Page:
(WASHINGTON) -- The State Department is facing criticism for a blog post that details the history of Mar-a-Lago, President Donald Trump's Florida estate.
The post titled "Mar-a-Lago: The Winter White House" was originally published on April 4 by ShareAmerica, a blog run by the State Department's Bureau of International Information Programs, which works to create content that promotes America with embassies and consulates around the world.
The State Department denied that it was promoting Trump's private club, saying in a statement, "The intention of the article was to inform the public about where the president has been hosting world leaders. We regret any misperception and have removed the post."
The post, which was also featured on the website for U.S. Embassy in the U.K., portrays Mar-a-Lago as a "dreams-come-true" story for the property's original builder, socialite and heiress Marjorie Merriweather Post.
Post, who willed the estate to the U.S. government upon her death in 1973, wanted her property to one day be used "as a winter White House for the U.S. president to entertain visiting foreign dignitaries," according to the blog post.
However, the blog post outlines that her plan didn't work as Presidents Richard Nixon and Jimmy Carter never used the property, and it was eventually sold back to the Post Foundation in 1981 due to its expensive maintenance cost.
In 1985, Trump purchased the property and 10 years later introduced it to the public as the Mar-a-Lago Club.
Since Trump became commander-in-chief, the blog post says, Post's presidential dreams have come true with Trump regularly working out of the house and using the club in February to host Japan's Prime Minister Shinzo Abe and his wife, Akie.
When news of the blog post made its way to Twitter Monday, several politicians took to social media to express their concerns over the use of taxpayer dollars and the promotion of Trump's personal property.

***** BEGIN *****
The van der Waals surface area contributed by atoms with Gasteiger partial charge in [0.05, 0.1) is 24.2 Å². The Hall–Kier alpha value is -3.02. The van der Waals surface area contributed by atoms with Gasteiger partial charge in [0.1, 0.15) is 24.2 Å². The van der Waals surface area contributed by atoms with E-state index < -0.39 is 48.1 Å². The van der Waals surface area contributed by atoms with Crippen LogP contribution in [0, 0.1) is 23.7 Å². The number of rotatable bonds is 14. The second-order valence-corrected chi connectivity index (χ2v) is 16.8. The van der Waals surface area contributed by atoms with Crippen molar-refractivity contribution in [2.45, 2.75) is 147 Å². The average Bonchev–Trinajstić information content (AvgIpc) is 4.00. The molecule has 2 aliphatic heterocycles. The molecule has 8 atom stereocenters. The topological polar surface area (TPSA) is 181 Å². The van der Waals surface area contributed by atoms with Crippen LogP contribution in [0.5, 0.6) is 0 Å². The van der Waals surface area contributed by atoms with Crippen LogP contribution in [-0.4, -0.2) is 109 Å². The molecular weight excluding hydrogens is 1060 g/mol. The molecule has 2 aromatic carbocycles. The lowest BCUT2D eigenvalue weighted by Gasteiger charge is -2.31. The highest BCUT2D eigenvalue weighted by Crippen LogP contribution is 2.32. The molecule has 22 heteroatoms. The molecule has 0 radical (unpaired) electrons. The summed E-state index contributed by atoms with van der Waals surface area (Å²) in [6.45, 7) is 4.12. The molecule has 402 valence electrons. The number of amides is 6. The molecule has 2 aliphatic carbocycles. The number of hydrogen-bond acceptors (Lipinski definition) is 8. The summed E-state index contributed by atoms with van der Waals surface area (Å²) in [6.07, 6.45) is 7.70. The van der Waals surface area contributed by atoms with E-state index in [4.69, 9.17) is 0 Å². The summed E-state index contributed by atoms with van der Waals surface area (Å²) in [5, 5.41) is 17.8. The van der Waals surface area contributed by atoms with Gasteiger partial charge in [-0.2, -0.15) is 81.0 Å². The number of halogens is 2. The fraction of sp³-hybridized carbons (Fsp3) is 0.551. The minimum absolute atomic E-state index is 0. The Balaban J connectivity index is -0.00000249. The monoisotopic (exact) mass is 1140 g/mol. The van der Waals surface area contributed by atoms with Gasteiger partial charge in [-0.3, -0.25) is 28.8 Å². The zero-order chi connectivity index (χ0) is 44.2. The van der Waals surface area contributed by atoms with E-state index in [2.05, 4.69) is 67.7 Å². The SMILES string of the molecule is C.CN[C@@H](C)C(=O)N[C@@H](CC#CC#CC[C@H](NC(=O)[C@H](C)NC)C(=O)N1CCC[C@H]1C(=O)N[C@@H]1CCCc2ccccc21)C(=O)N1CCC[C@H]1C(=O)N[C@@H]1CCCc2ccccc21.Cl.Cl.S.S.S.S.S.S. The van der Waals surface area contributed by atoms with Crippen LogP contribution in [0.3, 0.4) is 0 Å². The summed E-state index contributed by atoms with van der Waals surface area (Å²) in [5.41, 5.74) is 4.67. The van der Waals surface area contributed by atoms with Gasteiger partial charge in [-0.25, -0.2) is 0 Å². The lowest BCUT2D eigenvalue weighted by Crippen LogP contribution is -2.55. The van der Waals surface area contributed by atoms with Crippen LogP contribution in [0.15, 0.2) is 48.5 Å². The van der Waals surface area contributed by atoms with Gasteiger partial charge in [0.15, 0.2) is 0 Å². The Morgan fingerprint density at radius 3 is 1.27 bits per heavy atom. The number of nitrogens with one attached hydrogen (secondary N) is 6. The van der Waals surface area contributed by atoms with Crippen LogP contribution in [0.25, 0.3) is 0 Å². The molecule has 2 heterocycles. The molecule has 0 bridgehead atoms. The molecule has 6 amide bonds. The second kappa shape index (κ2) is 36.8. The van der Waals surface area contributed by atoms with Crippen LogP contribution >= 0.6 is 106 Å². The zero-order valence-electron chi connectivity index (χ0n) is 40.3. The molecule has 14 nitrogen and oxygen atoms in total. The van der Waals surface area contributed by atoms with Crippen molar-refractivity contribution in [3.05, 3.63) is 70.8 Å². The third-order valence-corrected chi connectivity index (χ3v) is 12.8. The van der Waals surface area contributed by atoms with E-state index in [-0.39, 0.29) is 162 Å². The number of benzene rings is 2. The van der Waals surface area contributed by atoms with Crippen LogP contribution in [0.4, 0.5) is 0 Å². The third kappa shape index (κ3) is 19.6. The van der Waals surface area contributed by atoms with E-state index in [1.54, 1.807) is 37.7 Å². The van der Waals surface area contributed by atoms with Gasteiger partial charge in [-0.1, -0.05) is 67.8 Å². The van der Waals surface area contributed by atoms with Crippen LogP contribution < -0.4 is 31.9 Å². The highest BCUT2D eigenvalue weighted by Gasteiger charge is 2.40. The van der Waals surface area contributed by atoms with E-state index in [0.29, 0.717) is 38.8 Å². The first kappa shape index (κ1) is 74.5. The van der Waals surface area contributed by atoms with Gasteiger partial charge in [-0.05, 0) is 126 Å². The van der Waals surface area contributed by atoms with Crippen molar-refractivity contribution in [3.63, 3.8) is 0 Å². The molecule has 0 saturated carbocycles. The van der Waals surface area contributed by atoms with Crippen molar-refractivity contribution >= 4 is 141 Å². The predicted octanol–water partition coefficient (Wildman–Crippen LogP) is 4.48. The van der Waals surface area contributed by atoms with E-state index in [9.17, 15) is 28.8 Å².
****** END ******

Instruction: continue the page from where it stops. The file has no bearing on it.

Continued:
As the WH plans deep cuts to hunger programs and foreign aid, so nice to see taxpayer money being used responsibly...to promote Mar-a-Lago. pic.twitter.com/tuTpjaYyLu— Mark Takano (@RepMarkTakano) April 24, 2017
A few minutes later, Sen. Ron Wyden, D-Oregon, posted a link to the post saying, "Here is the full post in its kleptocratic glory."
Richard Painter, who was the chief White House ethics lawyer for former President George W. Bush from 2005 to 2007, tweeted a link to the post with the caption, "Use of public office for private gain pure and simple."
Use of public office for private gain pure and simplehttps://t.co/V1naBvE6jt— Richard W. Painter (@RWPUSA) April 24, 2017
Former President Barack Obama's chief ethics attorney, Norm Eisen, also commented on the issue when asked about what could be done.
A White House official said the White House was not aware of the Mar-a-Lago post and found out about its existence through the media.
The post remains on the website for the U.S. Embassy in the U.K., but has been deleted from ShareAmerica's website and replaced with the State Department's statement.
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